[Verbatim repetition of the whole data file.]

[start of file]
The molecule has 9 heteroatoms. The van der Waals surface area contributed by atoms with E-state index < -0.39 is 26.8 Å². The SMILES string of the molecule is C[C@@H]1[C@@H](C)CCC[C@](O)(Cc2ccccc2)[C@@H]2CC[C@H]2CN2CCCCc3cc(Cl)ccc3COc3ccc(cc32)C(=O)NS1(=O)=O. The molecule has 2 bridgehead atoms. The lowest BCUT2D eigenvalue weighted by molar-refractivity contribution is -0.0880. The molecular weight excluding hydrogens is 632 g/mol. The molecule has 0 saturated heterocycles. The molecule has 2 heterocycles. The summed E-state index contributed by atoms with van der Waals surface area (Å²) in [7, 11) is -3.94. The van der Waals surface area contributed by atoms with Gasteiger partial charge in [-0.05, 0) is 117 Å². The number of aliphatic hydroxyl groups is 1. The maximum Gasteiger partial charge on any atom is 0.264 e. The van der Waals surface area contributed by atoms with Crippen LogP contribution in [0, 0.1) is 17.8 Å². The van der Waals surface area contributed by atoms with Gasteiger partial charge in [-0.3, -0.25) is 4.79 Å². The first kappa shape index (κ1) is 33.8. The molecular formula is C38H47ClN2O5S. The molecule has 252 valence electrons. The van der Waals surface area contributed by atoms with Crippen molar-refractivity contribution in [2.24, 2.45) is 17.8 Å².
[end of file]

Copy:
The molecule has 9 heteroatoms. The van der Waals surface area contributed by atoms with E-state index < -0.39 is 26.8 Å². The SMILES string of the molecule is C[C@@H]1[C@@H](C)CCC[C@](O)(Cc2ccccc2)[C@@H]2CC[C@H]2CN2CCCCc3cc(Cl)ccc3COc3ccc(cc32)C(=O)NS1(=O)=O. The molecule has 2 bridgehead atoms. The lowest BCUT2D eigenvalue weighted by molar-refractivity contribution is -0.0880. The molecular weight excluding hydrogens is 632 g/mol. The molecule has 0 saturated heterocycles. The molecule has 2 heterocycles. The summed E-state index contributed by atoms with van der Waals surface area (Å²) in [7, 11) is -3.94. The van der Waals surface area contributed by atoms with Gasteiger partial charge in [-0.05, 0) is 117 Å². The number of aliphatic hydroxyl groups is 1. The maximum Gasteiger partial charge on any atom is 0.264 e. The van der Waals surface area contributed by atoms with Crippen LogP contribution in [0, 0.1) is 17.8 Å². The van der Waals surface area contributed by atoms with Gasteiger partial charge in [-0.3, -0.25) is 4.79 Å². The first kappa shape index (κ1) is 33.8. The molecular formula is C38H47ClN2O5S. The molecule has 252 valence electrons. The van der Waals surface area contributed by atoms with Crippen molar-refractivity contribution in [2.24, 2.45) is 17.8 Å².